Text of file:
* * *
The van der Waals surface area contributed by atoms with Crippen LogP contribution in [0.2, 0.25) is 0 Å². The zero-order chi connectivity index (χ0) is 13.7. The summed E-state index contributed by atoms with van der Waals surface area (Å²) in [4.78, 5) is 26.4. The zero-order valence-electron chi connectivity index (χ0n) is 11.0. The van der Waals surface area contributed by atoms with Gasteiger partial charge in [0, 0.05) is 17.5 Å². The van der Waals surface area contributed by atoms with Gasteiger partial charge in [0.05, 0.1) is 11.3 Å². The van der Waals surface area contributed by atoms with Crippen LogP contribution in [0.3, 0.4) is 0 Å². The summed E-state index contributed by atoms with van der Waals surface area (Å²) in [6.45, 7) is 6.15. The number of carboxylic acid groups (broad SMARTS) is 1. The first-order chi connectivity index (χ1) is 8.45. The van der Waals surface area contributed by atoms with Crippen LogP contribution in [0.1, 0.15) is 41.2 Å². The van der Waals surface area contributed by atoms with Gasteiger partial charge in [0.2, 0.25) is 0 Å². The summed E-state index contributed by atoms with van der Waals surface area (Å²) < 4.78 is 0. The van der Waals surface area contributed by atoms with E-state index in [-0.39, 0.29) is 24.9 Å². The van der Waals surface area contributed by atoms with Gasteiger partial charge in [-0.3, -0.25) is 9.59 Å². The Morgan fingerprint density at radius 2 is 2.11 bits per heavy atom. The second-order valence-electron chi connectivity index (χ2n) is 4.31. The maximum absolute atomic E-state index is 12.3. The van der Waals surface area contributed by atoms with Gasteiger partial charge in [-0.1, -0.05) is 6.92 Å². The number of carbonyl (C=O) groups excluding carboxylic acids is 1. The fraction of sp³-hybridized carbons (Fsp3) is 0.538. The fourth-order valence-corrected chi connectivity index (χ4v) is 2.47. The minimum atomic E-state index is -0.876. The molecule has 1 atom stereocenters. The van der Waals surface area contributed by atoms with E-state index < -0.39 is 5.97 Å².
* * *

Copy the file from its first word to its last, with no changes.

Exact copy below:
The van der Waals surface area contributed by atoms with Crippen LogP contribution in [0.2, 0.25) is 0 Å². The zero-order chi connectivity index (χ0) is 13.7. The summed E-state index contributed by atoms with van der Waals surface area (Å²) in [4.78, 5) is 26.4. The zero-order valence-electron chi connectivity index (χ0n) is 11.0. The van der Waals surface area contributed by atoms with Gasteiger partial charge in [0, 0.05) is 17.5 Å². The van der Waals surface area contributed by atoms with Gasteiger partial charge in [0.05, 0.1) is 11.3 Å². The van der Waals surface area contributed by atoms with Crippen LogP contribution in [0.3, 0.4) is 0 Å². The summed E-state index contributed by atoms with van der Waals surface area (Å²) in [6.45, 7) is 6.15. The number of carboxylic acid groups (broad SMARTS) is 1. The first-order chi connectivity index (χ1) is 8.45. The van der Waals surface area contributed by atoms with Crippen LogP contribution in [0.1, 0.15) is 41.2 Å². The van der Waals surface area contributed by atoms with Gasteiger partial charge in [0.2, 0.25) is 0 Å². The summed E-state index contributed by atoms with van der Waals surface area (Å²) < 4.78 is 0. The van der Waals surface area contributed by atoms with E-state index in [-0.39, 0.29) is 24.9 Å². The van der Waals surface area contributed by atoms with Gasteiger partial charge in [-0.3, -0.25) is 9.59 Å². The Morgan fingerprint density at radius 2 is 2.11 bits per heavy atom. The second-order valence-electron chi connectivity index (χ2n) is 4.31. The maximum absolute atomic E-state index is 12.3. The van der Waals surface area contributed by atoms with Gasteiger partial charge in [-0.1, -0.05) is 6.92 Å². The number of carbonyl (C=O) groups excluding carboxylic acids is 1. The fraction of sp³-hybridized carbons (Fsp3) is 0.538. The fourth-order valence-corrected chi connectivity index (χ4v) is 2.47. The minimum atomic E-state index is -0.876. The molecule has 1 atom stereocenters. The van der Waals surface area contributed by atoms with E-state index < -0.39 is 5.97 Å².